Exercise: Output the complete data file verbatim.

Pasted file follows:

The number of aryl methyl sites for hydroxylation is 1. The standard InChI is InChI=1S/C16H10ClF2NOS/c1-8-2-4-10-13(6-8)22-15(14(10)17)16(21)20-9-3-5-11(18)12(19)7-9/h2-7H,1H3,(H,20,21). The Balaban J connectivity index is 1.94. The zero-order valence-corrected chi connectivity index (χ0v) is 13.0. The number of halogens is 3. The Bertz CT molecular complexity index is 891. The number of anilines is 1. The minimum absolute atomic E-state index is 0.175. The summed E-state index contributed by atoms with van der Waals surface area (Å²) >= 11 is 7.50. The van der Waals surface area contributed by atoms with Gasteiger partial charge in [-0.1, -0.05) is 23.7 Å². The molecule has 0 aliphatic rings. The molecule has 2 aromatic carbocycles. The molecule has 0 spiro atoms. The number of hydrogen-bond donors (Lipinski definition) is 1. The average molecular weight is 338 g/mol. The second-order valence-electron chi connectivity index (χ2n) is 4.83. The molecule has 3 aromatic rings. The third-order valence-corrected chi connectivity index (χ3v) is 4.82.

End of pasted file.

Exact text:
The number of aryl methyl sites for hydroxylation is 1. The standard InChI is InChI=1S/C16H10ClF2NOS/c1-8-2-4-10-13(6-8)22-15(14(10)17)16(21)20-9-3-5-11(18)12(19)7-9/h2-7H,1H3,(H,20,21). The Balaban J connectivity index is 1.94. The zero-order valence-corrected chi connectivity index (χ0v) is 13.0. The number of halogens is 3. The Bertz CT molecular complexity index is 891. The number of anilines is 1. The minimum absolute atomic E-state index is 0.175. The summed E-state index contributed by atoms with van der Waals surface area (Å²) >= 11 is 7.50. The van der Waals surface area contributed by atoms with Gasteiger partial charge in [-0.1, -0.05) is 23.7 Å². The molecule has 0 aliphatic rings. The molecule has 2 aromatic carbocycles. The molecule has 0 spiro atoms. The number of hydrogen-bond donors (Lipinski definition) is 1. The average molecular weight is 338 g/mol. The second-order valence-electron chi connectivity index (χ2n) is 4.83. The molecule has 3 aromatic rings. The third-order valence-corrected chi connectivity index (χ3v) is 4.82.